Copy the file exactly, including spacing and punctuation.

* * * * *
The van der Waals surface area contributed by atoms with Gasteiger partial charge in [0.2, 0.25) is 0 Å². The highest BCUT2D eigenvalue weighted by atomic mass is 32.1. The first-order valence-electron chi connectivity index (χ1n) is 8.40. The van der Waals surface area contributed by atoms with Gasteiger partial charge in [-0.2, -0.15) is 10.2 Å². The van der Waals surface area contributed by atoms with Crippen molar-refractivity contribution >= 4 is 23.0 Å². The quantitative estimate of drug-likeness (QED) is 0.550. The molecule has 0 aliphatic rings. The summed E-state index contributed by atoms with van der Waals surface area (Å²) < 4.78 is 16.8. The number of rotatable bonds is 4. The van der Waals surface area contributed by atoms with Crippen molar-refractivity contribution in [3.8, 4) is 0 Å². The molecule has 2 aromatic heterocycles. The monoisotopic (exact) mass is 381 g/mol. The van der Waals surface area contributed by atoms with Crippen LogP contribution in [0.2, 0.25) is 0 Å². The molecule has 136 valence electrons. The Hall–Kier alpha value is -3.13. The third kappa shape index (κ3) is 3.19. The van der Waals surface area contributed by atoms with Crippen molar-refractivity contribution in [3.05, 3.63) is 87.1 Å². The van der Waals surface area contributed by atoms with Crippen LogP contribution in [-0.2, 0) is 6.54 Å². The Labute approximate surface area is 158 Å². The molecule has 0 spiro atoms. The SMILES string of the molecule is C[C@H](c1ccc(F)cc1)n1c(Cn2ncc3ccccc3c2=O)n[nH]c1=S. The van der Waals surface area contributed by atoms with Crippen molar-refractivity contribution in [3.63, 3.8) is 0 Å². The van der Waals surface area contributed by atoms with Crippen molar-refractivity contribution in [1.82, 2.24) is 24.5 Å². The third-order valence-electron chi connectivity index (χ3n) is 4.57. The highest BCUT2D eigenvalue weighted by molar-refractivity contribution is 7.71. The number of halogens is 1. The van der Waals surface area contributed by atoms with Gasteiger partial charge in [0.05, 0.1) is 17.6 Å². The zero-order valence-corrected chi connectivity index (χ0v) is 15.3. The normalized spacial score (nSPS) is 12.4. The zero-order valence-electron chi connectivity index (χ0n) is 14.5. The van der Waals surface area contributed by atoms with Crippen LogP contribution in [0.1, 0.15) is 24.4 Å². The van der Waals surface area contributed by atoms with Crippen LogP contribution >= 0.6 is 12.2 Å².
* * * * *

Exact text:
The van der Waals surface area contributed by atoms with Gasteiger partial charge in [0.2, 0.25) is 0 Å². The highest BCUT2D eigenvalue weighted by atomic mass is 32.1. The first-order valence-electron chi connectivity index (χ1n) is 8.40. The van der Waals surface area contributed by atoms with Gasteiger partial charge in [-0.2, -0.15) is 10.2 Å². The van der Waals surface area contributed by atoms with Crippen molar-refractivity contribution >= 4 is 23.0 Å². The quantitative estimate of drug-likeness (QED) is 0.550. The molecule has 0 aliphatic rings. The summed E-state index contributed by atoms with van der Waals surface area (Å²) < 4.78 is 16.8. The number of rotatable bonds is 4. The van der Waals surface area contributed by atoms with Crippen molar-refractivity contribution in [3.8, 4) is 0 Å². The molecule has 2 aromatic heterocycles. The monoisotopic (exact) mass is 381 g/mol. The van der Waals surface area contributed by atoms with Crippen LogP contribution in [0.2, 0.25) is 0 Å². The molecule has 136 valence electrons. The Hall–Kier alpha value is -3.13. The third kappa shape index (κ3) is 3.19. The van der Waals surface area contributed by atoms with Crippen molar-refractivity contribution in [3.05, 3.63) is 87.1 Å². The van der Waals surface area contributed by atoms with Crippen LogP contribution in [-0.2, 0) is 6.54 Å². The Labute approximate surface area is 158 Å². The molecule has 0 spiro atoms. The SMILES string of the molecule is C[C@H](c1ccc(F)cc1)n1c(Cn2ncc3ccccc3c2=O)n[nH]c1=S. The van der Waals surface area contributed by atoms with Crippen molar-refractivity contribution in [3.63, 3.8) is 0 Å². The van der Waals surface area contributed by atoms with Crippen molar-refractivity contribution in [1.82, 2.24) is 24.5 Å². The third-order valence-electron chi connectivity index (χ3n) is 4.57. The highest BCUT2D eigenvalue weighted by molar-refractivity contribution is 7.71. The number of halogens is 1. The van der Waals surface area contributed by atoms with Gasteiger partial charge in [0.05, 0.1) is 17.6 Å². The zero-order valence-corrected chi connectivity index (χ0v) is 15.3. The normalized spacial score (nSPS) is 12.4. The zero-order valence-electron chi connectivity index (χ0n) is 14.5. The van der Waals surface area contributed by atoms with Crippen LogP contribution in [0.1, 0.15) is 24.4 Å². The van der Waals surface area contributed by atoms with Crippen LogP contribution >= 0.6 is 12.2 Å².